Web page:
How to Care for Citrus Trees

Citrus trees are one of the most popular types of fruit trees to grow in the home garden. They are relatively easy to care for and produce an abundance of fruit. Citrus trees can be grown in pots or in the ground, and will thrive in most climates. However, they do require some specific care to ensure that they remain healthy and productive.

When growing citrus trees, it is important to choose a location that receives full sun. Citrus trees need at least 8 hours of direct sunlight each day in order to produce fruit. If possible, choose a location that is protected from strong winds. Citrus trees are susceptible to damage from high winds, so a sheltered location is ideal.

The soil in which citrus trees are planted should be well-draining. Citrus trees do not like wet feet, and will quickly succumb to root rot if the soil is too wet. Amend heavy clay soils with sand or organic matter to improve drainage. A raised bed is also a good option for planting citrus trees.

Citrus trees should be watered deeply and regularly during the growing season. Allow the top few inches of soil to dry out between watering sessions. Watering with a soaker hose or drip irrigation system is best, as it helps to avoid wetting the foliage of the tree, which can lead to fungal diseases. During periods of extended drought, supplemental irrigation may be necessary to keep citrus trees healthy.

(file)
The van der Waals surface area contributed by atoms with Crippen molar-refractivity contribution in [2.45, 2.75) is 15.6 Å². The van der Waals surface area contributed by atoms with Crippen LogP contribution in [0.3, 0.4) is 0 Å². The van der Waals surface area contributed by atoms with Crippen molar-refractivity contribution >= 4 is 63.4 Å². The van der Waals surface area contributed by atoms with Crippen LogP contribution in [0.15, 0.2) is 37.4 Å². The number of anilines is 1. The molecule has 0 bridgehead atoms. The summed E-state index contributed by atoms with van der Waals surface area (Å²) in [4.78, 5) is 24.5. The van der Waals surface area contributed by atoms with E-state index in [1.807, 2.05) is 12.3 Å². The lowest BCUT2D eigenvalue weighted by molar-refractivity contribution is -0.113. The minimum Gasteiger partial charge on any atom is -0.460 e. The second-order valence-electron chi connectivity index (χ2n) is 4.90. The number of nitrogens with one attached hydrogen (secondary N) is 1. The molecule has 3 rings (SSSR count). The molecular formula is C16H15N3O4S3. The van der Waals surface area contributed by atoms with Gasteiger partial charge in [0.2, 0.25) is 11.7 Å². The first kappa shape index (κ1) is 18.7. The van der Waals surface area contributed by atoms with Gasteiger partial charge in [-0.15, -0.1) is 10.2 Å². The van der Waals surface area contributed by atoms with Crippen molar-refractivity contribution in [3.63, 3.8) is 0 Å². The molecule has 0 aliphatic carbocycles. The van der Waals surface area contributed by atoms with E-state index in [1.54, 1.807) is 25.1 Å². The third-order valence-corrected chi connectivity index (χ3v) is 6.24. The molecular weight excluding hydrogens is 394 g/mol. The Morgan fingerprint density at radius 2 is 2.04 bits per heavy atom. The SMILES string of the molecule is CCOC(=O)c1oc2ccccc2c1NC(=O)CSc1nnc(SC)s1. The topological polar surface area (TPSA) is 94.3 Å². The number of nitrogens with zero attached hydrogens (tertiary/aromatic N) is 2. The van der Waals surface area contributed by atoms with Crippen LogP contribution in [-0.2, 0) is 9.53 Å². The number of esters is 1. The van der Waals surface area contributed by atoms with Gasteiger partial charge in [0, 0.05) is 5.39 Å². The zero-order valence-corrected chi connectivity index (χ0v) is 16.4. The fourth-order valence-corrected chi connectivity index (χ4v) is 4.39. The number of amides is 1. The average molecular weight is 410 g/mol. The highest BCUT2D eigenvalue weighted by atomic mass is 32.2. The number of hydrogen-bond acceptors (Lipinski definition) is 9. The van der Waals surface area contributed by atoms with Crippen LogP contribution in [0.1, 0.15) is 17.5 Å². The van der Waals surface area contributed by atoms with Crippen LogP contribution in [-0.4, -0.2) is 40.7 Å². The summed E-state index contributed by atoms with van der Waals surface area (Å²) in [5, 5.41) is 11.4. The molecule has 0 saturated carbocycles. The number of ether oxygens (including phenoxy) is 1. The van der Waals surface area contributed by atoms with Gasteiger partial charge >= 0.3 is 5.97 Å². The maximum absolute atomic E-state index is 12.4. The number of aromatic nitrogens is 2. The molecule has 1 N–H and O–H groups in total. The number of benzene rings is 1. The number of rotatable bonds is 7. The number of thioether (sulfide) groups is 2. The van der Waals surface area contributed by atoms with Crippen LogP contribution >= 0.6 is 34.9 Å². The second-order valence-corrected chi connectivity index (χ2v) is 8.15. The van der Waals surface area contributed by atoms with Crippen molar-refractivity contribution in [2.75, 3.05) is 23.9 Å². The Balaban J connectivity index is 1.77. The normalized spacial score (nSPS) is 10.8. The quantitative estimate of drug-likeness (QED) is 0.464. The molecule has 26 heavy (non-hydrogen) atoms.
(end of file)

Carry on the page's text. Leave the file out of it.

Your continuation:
Fertilize citrus trees three times per year – once in early spring, once in mid-summer, and once in late fall – with a balanced fertilizer formulated for fruit trees. Follow the manufacturer’s instructions for application rates and frequency.

Citrus trees need little pruning, but it is important to remove any dead or damaged branches as soon as possible. These can serve as entry points for pests and diseases. Also remove any suckers that appear at the base of the tree or on the trunk. These are fast-growing shoots that will compete with the main tree for resources if left unchecked.

Harvest citrus fruits when they are ripe – typically this will be when they are fully colored and slightly soft to the touch. Use pruning shears or a sharp knife to cut fruits from the tree, being careful not to damage branches or leaves in the process. Fruits can be stored at cool temperatures for several weeks after harvest.

Citrus trees are generally quite hardy and disease-resistant, but there are a few common problems that can occur. These include scale insects, aphids, mealybugs, and fungal diseases such as rust and anthracnose. Regularly inspect your tree for signs of these pests or diseases and take action immediately if any are found.